Budgeting Through the Holidays

It’s the most wonderful time of the year. But how do you cope with the added expenses of the holiday season? Even if you plan to save money on gift giving this year, you typically still need to account for travel expenses, an increase in grocery spending for when family and friends visit, holiday-time charitable giving, hiring a pet or house sitter to watch your home while you visit loved ones, and more.

These small expenses aren’t the end of the world. In fact, many of them are related to the part of this season we enjoy most – spending time with the people who mean the most to us. But small expenditures can put enough holes in your budget to make going into the new year financially challenging.
Instead of adding this extra stress to your life, choose to set yourself up for success with these easy steps.

#1: Set Aside Cash

Small expenses are going to come up. You may decide to leave a larger-than-normal tip during a holiday dinner out with friends. You may need to pay the babysitter, who watched your little ones during the company Christmas party. Instead of feeling blindsided by these and other little splurges, plan for them. With every paycheck, or every time you visit the grocery store, get a little bit of cash out and set it aside in your wallet. That way you’ll be prepared for those unexpected expenses when they pop up. If you don’t use the cash by the end of the season, you can always put it into savings or your checking account to be used for your regularly budgeted expenses.

#2: List Out Expenses

To make sure you’re not overspending, grab a pen and paper and make a list. Be honest with yourself about how much you’re spending on each line item. Then, decide which expenses you can comfortably cut, and which are non-negotiable. Seeing things written out will help to clarify what’s important – and what’s not.

#3: Don’t Be Afraid to Say No

The holidays are a busy time full of different events, activities, donation opportunities, and more. However, for your sanity and financial well-being, sometimes you have to say no. Limiting your obligations – whether time or money oriented – will help you focus on the events and big-ticket expenses that are more fulfilling for you personally. You’ll enjoy the season more, and your wallet will thank you for spending with intention.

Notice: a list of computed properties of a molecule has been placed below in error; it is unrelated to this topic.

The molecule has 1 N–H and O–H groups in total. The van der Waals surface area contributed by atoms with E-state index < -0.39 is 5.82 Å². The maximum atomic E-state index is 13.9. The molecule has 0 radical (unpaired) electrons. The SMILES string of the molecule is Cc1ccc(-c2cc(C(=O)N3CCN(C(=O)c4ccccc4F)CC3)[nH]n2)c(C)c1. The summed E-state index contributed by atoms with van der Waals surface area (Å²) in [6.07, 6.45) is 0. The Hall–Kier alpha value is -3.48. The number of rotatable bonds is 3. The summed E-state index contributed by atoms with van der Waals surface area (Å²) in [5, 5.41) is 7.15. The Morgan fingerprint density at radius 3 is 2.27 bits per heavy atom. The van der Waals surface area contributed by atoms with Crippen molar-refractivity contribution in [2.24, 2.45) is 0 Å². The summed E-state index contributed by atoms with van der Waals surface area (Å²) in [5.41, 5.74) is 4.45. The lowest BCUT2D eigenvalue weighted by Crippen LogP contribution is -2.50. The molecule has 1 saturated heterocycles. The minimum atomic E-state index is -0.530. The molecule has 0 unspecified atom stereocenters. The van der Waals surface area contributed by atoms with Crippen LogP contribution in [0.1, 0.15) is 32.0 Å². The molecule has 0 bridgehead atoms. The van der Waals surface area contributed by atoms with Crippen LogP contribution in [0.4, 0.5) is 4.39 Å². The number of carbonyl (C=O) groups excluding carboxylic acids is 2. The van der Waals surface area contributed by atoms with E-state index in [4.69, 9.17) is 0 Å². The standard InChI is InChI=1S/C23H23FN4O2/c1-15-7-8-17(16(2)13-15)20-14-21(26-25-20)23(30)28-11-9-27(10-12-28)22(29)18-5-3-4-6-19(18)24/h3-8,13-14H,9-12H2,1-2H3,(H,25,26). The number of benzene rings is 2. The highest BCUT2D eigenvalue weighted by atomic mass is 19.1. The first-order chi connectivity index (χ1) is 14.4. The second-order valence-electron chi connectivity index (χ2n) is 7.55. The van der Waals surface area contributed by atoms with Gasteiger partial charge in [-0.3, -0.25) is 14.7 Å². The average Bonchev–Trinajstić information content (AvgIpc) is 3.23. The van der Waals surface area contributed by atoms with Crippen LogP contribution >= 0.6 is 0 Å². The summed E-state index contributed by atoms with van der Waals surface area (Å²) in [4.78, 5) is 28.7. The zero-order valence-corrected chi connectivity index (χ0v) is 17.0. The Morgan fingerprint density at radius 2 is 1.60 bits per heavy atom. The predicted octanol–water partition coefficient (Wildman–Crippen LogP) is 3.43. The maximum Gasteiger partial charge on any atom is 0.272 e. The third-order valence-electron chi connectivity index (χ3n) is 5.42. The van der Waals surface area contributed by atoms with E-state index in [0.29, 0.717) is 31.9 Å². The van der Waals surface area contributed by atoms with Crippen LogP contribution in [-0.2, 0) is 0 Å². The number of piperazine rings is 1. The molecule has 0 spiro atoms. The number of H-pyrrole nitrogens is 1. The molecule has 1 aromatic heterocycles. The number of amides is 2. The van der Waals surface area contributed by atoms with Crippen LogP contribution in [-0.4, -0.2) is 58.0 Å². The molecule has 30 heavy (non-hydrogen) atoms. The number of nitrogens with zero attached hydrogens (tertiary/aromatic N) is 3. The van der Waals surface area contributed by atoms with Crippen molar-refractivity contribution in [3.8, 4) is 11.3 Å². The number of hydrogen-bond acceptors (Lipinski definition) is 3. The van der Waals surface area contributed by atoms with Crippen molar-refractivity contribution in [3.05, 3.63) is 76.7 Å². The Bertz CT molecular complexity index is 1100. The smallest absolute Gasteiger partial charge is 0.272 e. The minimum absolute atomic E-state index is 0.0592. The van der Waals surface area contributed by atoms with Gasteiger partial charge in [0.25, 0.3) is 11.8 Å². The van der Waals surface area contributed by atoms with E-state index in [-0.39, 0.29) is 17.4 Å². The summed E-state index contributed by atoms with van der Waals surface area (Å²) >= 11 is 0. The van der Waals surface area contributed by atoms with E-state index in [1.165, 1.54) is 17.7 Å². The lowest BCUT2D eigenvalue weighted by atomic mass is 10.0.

#4: Don’t Go Into Debt

No matter how exciting you think it would be to get your children the latest, greatest toy – or how important you feel it is to fly the whole family out to your house for Christmas – it may not be worth going into debt over. During the holiday season, it’s tempting to start swiping credit cards until they’re maxed out. We justify this by thinking these expenses aren’t really for us – they’re for others. We need to be careful about making too many emotional purchases.

There’s an element of guilt, as well, since we want to express our love for friends and family. It’s important to remember that your loved ones don’t want to see you financially compromised. If you feel like you’re going to go into debt over the holidays this year, it’s time to seriously evaluate why you’re compelled to spend this extra money, and how you can avoid it.

#5: When In Doubt – Remember The Reason For The Season

We should evaluate why we celebrate the holidays. Is it because of the gifts and the lavish dinners? The real reason for the season is to celebrate the birth of Jesus Christ and the freedom that we have in Him. It is not spending money on gifts that people probably don’t need with money we don’t have. This realization can help align your budget focus. During this time of year, we also have the opportunity to celebrate being with those we love and coming together to enjoy one another. Keeping things in perspective often helps you focus your spending on what’s truly important – and stops you from overspending in areas that don’t relate back to the real reason for the season.

This time of year can be absolutely wonderful, and it should stay that way. Remove any financial stressors out of your day-to-day by following these simple budgeting ideas. Whether you implement just one or all five of them, I hope they help guide you seamlessly through the rest of this month and into 2018.

If you feel as though you need help – feel free to reach out to me. I’d love to discuss your holiday budget, how it relates to your bigger financial picture, and how to stay on track. Contact me today to set up a consultation.

From all of us at Kelly Financial Planning, LLC – Merry Christmas and a Happy New Year!